• Social situations for me have always been a challenge. I have an entire “wardrobe” of different social masks. It’s kind of exhausting �� I have a diagnosis of obsessive compulsive disorder, but I’m pretty sure I’m an undiagnosed woman on the autistic spectrum. I either love socializing or I can’t do it at all. I wish it wasn’t this way and that talking to people wasn’t so hard

  • I had done some research as a teen and related to less than half most of the time. Didn’t know how to ask my parents I wanted to see a therapist for this test. I’m 25 and throughout my life, people always tell me I’m “weird”; I have to study “common sense”, have had a really hard time: understanding and making small talk but feel like I’ve leveled up (can’t say mastered it yet), getting sarcasm (when I try to be sarcastic, ppl think I’m serious but oddly enough, when I’m serious sometimes ppl think I’m being sarcastic??), making friends (until very recently, I had always felt like I didn’t belong in a group even if they said they were my friends), among other things. I’ve also noticed how intense and sensitive I can be, but also can be so cold when I don’t like someone ��. Definitely had to look into empathy and I’m happy to have understood it more bit by bit through the years. Also, found out just last year from my mom that my 2nd grade teacher had asked her and my dad if I was autistic and recommended a psychologist. Anyway, I should check that better help site out! Thanks for your videos, Kati ✨

  • i’ve spent 18 years feeling like something was wrong with me. things that were easy to bother me didn’t seem to affect other people, certain textures and sound would always make me feel icky and uncomfortable, i have always had a really hard time socializing and prefer to analyze people in order to mimick them and try to blend in. i thought all these things would go away as i grew older but they remained and made me feel weird and broken. i saw ONE tiktok talking about autism in girls and it made so much sense to me, so i started doing more research and even though i still want to wait to get a professional diagnosis, i’m pretty sure this was the puzzle piece that had been missing for so long. it is such a relief to know that i might not be broken, and that i am not alone. spending so many years crying because something felt different and wrong about me has brought me so much shame to my life but i can finally feel like things are starting to make sense. behaviours that i thought were just quirky or that i didn’t even pay attention to make so much sense now and make me wonder how could i have not known this sooner. i never thought something so simple as not knowing i have ASD would make such an impact throughout my life but i’m glad i’m starting to recognize it’s there and that there’s nothing wrong about it.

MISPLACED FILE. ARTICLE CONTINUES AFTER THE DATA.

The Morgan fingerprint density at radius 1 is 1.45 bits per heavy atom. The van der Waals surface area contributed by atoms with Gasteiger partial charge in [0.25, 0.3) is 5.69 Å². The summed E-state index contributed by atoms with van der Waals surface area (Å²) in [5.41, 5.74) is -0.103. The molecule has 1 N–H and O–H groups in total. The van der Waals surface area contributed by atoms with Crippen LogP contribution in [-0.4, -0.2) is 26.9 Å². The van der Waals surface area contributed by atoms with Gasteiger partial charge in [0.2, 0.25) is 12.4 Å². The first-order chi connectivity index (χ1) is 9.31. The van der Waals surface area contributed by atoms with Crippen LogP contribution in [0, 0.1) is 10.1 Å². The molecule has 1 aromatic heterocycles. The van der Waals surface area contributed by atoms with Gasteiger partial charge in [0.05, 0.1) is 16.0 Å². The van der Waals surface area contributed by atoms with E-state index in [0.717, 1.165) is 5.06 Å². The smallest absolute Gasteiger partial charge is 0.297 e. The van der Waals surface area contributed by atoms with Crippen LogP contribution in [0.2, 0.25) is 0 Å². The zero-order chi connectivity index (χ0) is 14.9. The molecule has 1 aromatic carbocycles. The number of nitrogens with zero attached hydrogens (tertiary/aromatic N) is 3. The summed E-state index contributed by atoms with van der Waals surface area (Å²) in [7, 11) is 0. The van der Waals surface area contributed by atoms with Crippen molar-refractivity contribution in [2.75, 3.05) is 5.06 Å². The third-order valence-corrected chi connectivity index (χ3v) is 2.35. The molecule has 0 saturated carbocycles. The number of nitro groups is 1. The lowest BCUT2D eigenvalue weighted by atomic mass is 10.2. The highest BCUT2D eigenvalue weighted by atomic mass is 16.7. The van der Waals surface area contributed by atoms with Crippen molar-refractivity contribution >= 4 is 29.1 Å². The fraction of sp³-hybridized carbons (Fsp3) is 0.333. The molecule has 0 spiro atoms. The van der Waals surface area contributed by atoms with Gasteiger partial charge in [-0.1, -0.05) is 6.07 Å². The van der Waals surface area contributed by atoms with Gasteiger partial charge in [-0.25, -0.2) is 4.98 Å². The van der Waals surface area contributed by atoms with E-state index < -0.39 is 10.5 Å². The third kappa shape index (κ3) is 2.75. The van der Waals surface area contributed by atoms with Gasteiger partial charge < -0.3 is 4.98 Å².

• Okay. I find this so odd… I’m an HSP ( highly sensitive person) with social anxiety disorder who sometimes experiences light forms of dissociation. Am i now autistic? Like it’s just a big maze… how are you supposed to know? So many disorders overlaps with eachother in some way that i just find it unpleasant to label because everybody is different in some way…

  • It could be that we are understanding autism better and more able to diagnose. Lots of people are being diagnosed as adults now, because they were missed as children.